The Obama administration unveiled Wednesday the expansion of its efforts to aid the long-term unemployed with grants to help get the jobless back into the workplace.
President Barack Obama in January launched an effort to remove obstacles for the long-term unemployed, getting major corporations to adopt “best practices” in human-resources departments designed to ensure the long-time jobless aren’t screened out of the possibility of face-to-face employment interviews.
On Wednesday, the Labor Department announced 23 grants given to 20 states and Puerto Rico to attack the problem of long-term unemployed, which numbered 3 million through September, the latest reading. The grants will be used by local organizations and governments to match jobless workers with sectors that need workers.
Vice President Joe Biden and other administration officials met with chief human resources officers of large companies that have worked to bring in the long-term unemployed. Deloitte Consulting and the Rockefeller Foundation also released a handbook that employers can use to better catch applicants who are among the long-term jobless.
To be considered long-term unemployed, a worker must be jobless and seeking employment for 27 weeks or longer. The current rate of 1.9 percent is more than twice the historical average as a percentage of all workers in the labor force, but has come down from the December 2013 rate of 2.5 percent.
Some economists fear that the stubbornly high rate of long-term joblessness, which characterizes the Great Recession and its aftermath, will leave millions of Americans with insufficient skills to reenter the workforce.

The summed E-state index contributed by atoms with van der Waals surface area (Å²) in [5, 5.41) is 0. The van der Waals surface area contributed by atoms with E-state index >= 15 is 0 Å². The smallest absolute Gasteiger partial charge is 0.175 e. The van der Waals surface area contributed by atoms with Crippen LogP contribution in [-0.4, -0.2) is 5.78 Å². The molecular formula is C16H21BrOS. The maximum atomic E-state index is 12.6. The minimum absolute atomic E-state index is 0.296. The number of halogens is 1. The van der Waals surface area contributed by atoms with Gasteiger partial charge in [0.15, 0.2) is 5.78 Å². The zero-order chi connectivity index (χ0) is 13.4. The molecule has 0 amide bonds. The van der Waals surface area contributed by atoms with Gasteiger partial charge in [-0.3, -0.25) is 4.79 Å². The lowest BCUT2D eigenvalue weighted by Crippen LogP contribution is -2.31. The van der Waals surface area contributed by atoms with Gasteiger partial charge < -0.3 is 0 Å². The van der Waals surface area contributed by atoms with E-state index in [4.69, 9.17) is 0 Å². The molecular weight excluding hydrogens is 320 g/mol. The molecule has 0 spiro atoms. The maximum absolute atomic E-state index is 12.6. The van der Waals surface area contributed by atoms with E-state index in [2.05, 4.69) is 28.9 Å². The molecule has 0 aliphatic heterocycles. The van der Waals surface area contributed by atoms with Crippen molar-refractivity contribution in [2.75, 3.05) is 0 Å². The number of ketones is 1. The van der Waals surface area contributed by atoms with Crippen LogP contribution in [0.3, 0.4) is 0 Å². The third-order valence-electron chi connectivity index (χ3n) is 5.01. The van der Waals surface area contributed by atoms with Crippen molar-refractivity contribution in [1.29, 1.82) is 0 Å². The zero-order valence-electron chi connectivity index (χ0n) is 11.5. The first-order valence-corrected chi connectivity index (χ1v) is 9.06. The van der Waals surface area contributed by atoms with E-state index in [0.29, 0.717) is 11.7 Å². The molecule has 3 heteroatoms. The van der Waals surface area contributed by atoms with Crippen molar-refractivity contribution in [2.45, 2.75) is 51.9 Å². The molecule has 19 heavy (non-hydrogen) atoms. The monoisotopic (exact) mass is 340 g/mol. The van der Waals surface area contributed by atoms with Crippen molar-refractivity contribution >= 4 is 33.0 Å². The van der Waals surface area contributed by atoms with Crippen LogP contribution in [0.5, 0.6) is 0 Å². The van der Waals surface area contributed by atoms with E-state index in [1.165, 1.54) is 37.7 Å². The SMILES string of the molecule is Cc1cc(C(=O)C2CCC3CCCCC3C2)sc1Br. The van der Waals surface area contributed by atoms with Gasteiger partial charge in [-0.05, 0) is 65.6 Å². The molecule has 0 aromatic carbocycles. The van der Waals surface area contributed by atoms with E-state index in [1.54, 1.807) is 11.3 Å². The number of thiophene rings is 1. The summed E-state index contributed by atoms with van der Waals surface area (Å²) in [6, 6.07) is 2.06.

“I categorically reject the notion that the long-term unemployed are unemployable,” Labor Secretary Tom Perez told reporters on a conference call ahead of the announcement.
Critics of the Obama administration allege that the number of long-term jobless has fallen because many have simply exited the workforce.
“The long-term number has fallen because the economy has picked up,” insisted Jeff Zients, director of the president’s National Economic Council.
The unemployment rate fell to 5.9 percent in September, the lowest it has been since June 2008.
Wednesday’s announcements are likely to rekindle debate about the failure of Congress to extend benefits to the long-term jobless. Such extensions had been common throughout the post-recession period but came to an end at the start of the year.
“The president by no means is giving up,” said Perez, adding that he has recently held discussions in the Senate to explore the chances of bringing up the issue again.